FlyORF-TaDa (Aughey et al, G3, 2021) allows the rapid generation of fly lines for profiling transcription factor binding with TaDa. The method was developed in collaboration with the Southall group at Imperial College, UK.

FlyORF-TaDa lines

The FlyORF-TaDa lines are now available for order from Bloomington.

Stock No.GenotypeUsage
91637w[1118]; M{RFP[3xP3.PB] w[+mC]=UAS-flyORF.TaDa}ZH-86FbThe base line to use as a Dam-only control (required for all experiments).
91638w[1118]; P{y[+t7.7] w[+mC]=hs-FLPD5}attP40; M{RFP[3xP3.PB] w[+mC]=UAS-flyORF.TaDa}ZH-86FbThe cassette-exchange-ready version of the line with hs-FlpD5 — use this to make your new TaDa lines.

Compatible FlyORF lines

FlyORF-TaDa works with all FlyORF lines generated in the ZH-86FB landing site and which have a compatible FRT5 site. Those are most of the available lines, but be aware when ordering there are some incompatible ones. (Incompatible lines to be avoided are a few early lines created with a plasmid that lacked the FRT5 site, as well as a growing library of “CC” lines for BiFC experiments inserted in a different site on Chr II.)

We also note that in our experience a few lines that should be compatible never throw recombinants. We are unsure why at this stage — they may be mislabelled in the database, or there may be occasional mutations in the FRT site.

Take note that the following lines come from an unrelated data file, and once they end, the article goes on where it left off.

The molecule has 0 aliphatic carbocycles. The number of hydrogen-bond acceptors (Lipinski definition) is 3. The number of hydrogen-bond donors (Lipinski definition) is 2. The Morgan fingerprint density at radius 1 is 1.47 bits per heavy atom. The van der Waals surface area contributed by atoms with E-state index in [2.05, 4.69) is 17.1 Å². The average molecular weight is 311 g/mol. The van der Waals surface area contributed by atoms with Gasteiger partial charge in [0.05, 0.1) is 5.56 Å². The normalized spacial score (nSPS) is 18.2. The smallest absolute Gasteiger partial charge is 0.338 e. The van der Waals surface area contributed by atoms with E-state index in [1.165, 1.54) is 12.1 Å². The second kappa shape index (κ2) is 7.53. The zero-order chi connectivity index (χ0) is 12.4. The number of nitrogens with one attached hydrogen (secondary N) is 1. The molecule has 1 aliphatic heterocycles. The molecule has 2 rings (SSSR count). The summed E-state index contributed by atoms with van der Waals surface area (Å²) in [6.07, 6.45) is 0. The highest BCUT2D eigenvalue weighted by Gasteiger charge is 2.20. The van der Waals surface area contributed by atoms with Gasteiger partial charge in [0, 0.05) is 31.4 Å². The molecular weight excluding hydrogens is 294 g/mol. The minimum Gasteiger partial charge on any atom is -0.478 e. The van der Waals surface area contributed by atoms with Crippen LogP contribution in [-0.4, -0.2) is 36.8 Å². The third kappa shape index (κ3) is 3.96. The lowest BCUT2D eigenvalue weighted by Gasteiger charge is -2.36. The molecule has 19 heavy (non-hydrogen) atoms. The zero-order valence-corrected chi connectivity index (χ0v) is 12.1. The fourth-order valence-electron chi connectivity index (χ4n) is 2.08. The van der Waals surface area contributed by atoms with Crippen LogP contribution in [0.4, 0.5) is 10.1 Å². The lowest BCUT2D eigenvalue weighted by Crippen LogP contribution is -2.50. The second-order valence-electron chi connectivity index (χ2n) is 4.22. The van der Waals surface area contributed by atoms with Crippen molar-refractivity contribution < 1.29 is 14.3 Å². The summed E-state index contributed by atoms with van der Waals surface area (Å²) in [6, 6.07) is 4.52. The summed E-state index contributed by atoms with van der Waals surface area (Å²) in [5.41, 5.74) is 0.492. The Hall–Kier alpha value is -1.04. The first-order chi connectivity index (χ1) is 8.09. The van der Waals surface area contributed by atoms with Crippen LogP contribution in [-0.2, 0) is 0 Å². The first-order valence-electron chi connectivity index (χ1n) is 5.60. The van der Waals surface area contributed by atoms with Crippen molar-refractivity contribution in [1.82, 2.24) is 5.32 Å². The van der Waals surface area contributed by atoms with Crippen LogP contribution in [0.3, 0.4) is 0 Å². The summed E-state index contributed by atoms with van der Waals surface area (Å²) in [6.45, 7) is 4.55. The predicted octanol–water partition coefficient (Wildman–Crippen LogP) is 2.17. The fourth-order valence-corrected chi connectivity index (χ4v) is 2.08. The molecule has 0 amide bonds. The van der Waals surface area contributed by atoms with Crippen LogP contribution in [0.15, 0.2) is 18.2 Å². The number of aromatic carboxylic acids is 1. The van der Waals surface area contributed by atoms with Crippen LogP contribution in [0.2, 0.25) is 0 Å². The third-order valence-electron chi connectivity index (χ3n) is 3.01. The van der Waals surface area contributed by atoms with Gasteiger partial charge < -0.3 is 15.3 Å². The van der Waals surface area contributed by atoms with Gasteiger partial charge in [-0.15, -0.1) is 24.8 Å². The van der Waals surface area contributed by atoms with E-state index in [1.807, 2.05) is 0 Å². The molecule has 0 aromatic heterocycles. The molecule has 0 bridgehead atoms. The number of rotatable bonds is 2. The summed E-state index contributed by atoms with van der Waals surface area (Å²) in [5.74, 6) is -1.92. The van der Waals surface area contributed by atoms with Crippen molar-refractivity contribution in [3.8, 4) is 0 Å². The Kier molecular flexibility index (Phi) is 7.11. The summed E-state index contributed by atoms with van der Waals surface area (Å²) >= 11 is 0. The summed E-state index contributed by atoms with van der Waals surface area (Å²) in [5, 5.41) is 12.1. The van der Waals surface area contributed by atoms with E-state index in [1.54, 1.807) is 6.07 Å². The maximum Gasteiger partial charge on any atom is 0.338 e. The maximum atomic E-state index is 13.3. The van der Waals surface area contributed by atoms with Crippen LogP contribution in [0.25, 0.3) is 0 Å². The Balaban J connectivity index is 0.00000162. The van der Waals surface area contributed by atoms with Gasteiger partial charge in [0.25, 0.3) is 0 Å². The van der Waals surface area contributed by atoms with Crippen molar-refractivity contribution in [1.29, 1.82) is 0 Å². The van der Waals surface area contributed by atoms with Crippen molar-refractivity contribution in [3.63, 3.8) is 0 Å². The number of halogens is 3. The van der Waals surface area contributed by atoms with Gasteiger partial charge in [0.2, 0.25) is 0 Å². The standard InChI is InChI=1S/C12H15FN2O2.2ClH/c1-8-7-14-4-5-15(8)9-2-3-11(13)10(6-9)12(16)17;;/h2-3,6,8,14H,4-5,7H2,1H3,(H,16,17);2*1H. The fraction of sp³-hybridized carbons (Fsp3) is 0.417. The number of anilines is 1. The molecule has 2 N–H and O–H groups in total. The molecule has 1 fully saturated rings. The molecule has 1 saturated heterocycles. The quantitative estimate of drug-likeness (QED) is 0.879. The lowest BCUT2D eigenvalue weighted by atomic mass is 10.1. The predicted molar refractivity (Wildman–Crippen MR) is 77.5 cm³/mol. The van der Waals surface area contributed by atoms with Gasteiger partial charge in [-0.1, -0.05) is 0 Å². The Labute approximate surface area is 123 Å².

The following types of lines in the FlyORF database should work with FlyORF-TaDa. We recommend using the ORF-3xHA lines in preference if available:

FlyORF line typeFlyORF plasmidNotes
ORF-3xHApGW-HA.attBThe majority of FlyORF lines are generated with this plasmid. Use these if available.
ORF-VNpGW-HA.attB + in vivo tag swapORF lines with the N-terminal (1-154aa) of mVenus added at the C-terminus of the ORF. These should in theory work, but the C-terminal tag may cause aberrant binding. See Bischof, et al, Elife, 2018 for details.
ORF-VNshortpGW-HA.attB + in vivo tag swapAs per the VN lines above, but the VNshort versions have a shorter linker between the ORF and the tag than the “VN” lines. See Bischof, et al, Elife, 2018 for details.

Technical details

FlyORF-TaDa takes the existing FlyORF library of fly lines and uses a Flippase-mediated cassette exchange to convert them to Targeted DamID (TaDa) lines:

There are FlyORF lines for three quarters of all TFs and chromatin-modifying proteins in the Drosophila genome, so if you’ve got a favourite TF out there and want to profile where it binds cell-type specifically, the results are now just a cross away. We recommend the following crossing scheme to generate new lines:

How does it work? The FlyORF library was neatly designed with an FRT5 site for flippase-mediated cassette-exchange.  Our donor FlyORF-TaDa line has the TaDa system upstream of an FRT5 site, followed by a stop codon.  By itself, the line acts as a Dam-only control:

And after Flippase-mediated conversion, the FRT5 site becomes a handy linker peptide:

As an added bonus, you get an updated TaDa system with myrGFP as the primary open-reading frame, as per our TaDaG2 lines, so every experiment contains its own membrane-bound reporter.  There’s now no excuse for not checking your drivers : )